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I also wanted to ask you about your album Goldmine. You wrote almost all the songs on there – was that quite a big learning curve for you in terms of the songwriting process?

For sure, yes. The writing process in total… I mean the whole album in total really was a two year process. And so two years ago was when I really started diving into Nashville and the community of writers which are very, very, very talented writers, especially in the country format that I’ve got to be around, which I’m fortunate for. But absolutely. I started really diving in two years ago and learnt so much from them. Because I wasn’t even sure myself what my capabilities as a writer were, and I think that’s one of the reasons why it took me so long and that’s why it was so difficult to get a record deal coming off of American Idol, because nobody really knew what my original music abilities were, including myself. And so being around such wonderful talented writers just really got the ball rolling for me. They taught me how to formulate a song correctly, and now I just get it more. And so thankfully I’m able to create songs that hopefully people like. So yes, I did write 12 of the 13 songs on this album and it was really fun to be a part of.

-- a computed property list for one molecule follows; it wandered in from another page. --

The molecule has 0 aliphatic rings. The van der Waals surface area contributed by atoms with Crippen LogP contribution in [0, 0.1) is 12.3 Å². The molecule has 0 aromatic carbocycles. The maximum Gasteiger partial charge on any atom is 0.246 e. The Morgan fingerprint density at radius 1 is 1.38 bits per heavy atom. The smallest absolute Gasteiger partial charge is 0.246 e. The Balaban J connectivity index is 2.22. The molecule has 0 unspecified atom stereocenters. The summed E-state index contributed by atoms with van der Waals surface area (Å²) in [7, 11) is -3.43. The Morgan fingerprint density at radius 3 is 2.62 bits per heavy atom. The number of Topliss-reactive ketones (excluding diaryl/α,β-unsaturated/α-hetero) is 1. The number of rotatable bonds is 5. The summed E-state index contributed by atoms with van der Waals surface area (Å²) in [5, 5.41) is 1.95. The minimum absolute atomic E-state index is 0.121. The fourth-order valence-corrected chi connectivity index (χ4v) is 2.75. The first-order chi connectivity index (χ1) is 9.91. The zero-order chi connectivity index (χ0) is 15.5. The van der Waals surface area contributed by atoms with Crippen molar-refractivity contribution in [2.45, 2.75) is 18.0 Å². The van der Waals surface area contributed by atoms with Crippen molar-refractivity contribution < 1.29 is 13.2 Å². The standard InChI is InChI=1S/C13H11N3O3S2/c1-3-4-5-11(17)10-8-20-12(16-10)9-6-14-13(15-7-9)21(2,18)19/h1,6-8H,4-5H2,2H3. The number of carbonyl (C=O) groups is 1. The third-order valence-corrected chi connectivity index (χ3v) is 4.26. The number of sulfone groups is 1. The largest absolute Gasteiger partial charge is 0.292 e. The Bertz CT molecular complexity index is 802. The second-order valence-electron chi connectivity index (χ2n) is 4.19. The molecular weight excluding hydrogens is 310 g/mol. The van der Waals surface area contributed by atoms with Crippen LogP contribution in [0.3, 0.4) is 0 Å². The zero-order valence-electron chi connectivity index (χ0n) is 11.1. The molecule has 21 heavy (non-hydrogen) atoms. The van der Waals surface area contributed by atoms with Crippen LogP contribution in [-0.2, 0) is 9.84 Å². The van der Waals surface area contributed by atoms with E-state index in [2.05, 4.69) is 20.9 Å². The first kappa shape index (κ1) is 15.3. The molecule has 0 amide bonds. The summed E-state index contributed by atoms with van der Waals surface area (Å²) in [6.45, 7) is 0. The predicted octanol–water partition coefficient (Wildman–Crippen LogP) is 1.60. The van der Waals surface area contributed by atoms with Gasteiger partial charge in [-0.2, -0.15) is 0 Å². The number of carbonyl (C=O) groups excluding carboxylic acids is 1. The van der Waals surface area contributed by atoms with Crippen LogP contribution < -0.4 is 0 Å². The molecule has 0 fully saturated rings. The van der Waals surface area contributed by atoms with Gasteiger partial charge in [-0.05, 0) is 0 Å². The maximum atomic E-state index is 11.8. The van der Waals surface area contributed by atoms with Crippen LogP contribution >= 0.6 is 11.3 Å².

One thing that stands out when I listen to the album is that it’s very personal. Was that something you consciously wanted to do when you were making the record? Or did it evolve that way as you were putting it together?

Yeah, so because I Hope got so much attention that it has, I had not released a huge body of work and everybody was like, ‘Oh I want to hear an album, I want to hear more music’. And that was always kind of in the works. And so I wanted to make sure that with this first album being the first, and being that you can’t ever redo your first album, I wanted it to be all parts of me. So people kind of listened to I Hope and they were like, ‘Well what’s the rest of this girl? Who is this girl that’s singing this? What is she about?’